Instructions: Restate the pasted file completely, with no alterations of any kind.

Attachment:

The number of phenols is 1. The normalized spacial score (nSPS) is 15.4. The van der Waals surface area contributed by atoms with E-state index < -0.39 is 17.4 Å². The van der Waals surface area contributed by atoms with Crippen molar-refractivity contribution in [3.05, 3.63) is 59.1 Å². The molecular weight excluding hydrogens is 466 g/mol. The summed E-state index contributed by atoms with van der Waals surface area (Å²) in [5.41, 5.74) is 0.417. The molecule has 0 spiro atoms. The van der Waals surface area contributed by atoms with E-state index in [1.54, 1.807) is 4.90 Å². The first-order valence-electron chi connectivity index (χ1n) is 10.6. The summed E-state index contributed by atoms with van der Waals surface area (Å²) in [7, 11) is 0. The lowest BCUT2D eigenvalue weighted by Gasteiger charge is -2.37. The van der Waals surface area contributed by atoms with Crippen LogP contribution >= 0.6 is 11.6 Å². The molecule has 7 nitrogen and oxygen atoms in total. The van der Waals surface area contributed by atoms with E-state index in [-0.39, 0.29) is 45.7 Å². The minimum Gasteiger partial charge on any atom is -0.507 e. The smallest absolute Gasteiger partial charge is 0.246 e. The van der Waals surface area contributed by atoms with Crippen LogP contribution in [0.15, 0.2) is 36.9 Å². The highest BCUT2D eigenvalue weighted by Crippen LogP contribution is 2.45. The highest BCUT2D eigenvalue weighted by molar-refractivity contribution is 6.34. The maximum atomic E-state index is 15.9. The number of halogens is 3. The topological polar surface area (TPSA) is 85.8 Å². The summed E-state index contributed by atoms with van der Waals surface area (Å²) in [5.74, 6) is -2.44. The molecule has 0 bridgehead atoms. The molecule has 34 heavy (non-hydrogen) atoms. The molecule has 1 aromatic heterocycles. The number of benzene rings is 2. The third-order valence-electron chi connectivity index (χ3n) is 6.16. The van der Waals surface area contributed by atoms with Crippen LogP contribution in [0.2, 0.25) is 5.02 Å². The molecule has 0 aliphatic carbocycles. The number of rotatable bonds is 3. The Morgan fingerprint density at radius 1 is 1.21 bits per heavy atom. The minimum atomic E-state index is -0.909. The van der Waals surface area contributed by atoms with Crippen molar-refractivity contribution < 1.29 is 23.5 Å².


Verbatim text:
The number of phenols is 1. The normalized spacial score (nSPS) is 15.4. The van der Waals surface area contributed by atoms with E-state index < -0.39 is 17.4 Å². The van der Waals surface area contributed by atoms with Crippen molar-refractivity contribution in [3.05, 3.63) is 59.1 Å². The molecular weight excluding hydrogens is 466 g/mol. The summed E-state index contributed by atoms with van der Waals surface area (Å²) in [5.41, 5.74) is 0.417. The molecule has 0 spiro atoms. The van der Waals surface area contributed by atoms with E-state index in [1.54, 1.807) is 4.90 Å². The first-order valence-electron chi connectivity index (χ1n) is 10.6. The summed E-state index contributed by atoms with van der Waals surface area (Å²) in [7, 11) is 0. The lowest BCUT2D eigenvalue weighted by Gasteiger charge is -2.37. The van der Waals surface area contributed by atoms with Crippen LogP contribution >= 0.6 is 11.6 Å². The molecule has 7 nitrogen and oxygen atoms in total. The van der Waals surface area contributed by atoms with E-state index in [-0.39, 0.29) is 45.7 Å². The minimum Gasteiger partial charge on any atom is -0.507 e. The smallest absolute Gasteiger partial charge is 0.246 e. The van der Waals surface area contributed by atoms with Crippen LogP contribution in [0.15, 0.2) is 36.9 Å². The highest BCUT2D eigenvalue weighted by Crippen LogP contribution is 2.45. The highest BCUT2D eigenvalue weighted by molar-refractivity contribution is 6.34. The maximum atomic E-state index is 15.9. The number of halogens is 3. The topological polar surface area (TPSA) is 85.8 Å². The summed E-state index contributed by atoms with van der Waals surface area (Å²) in [5.74, 6) is -2.44. The molecule has 0 bridgehead atoms. The molecule has 34 heavy (non-hydrogen) atoms. The molecule has 1 aromatic heterocycles. The number of benzene rings is 2. The third-order valence-electron chi connectivity index (χ3n) is 6.16. The van der Waals surface area contributed by atoms with Crippen LogP contribution in [0.2, 0.25) is 5.02 Å². The molecule has 0 aliphatic carbocycles. The number of rotatable bonds is 3. The Morgan fingerprint density at radius 1 is 1.21 bits per heavy atom. The minimum atomic E-state index is -0.909. The van der Waals surface area contributed by atoms with Crippen molar-refractivity contribution < 1.29 is 23.5 Å².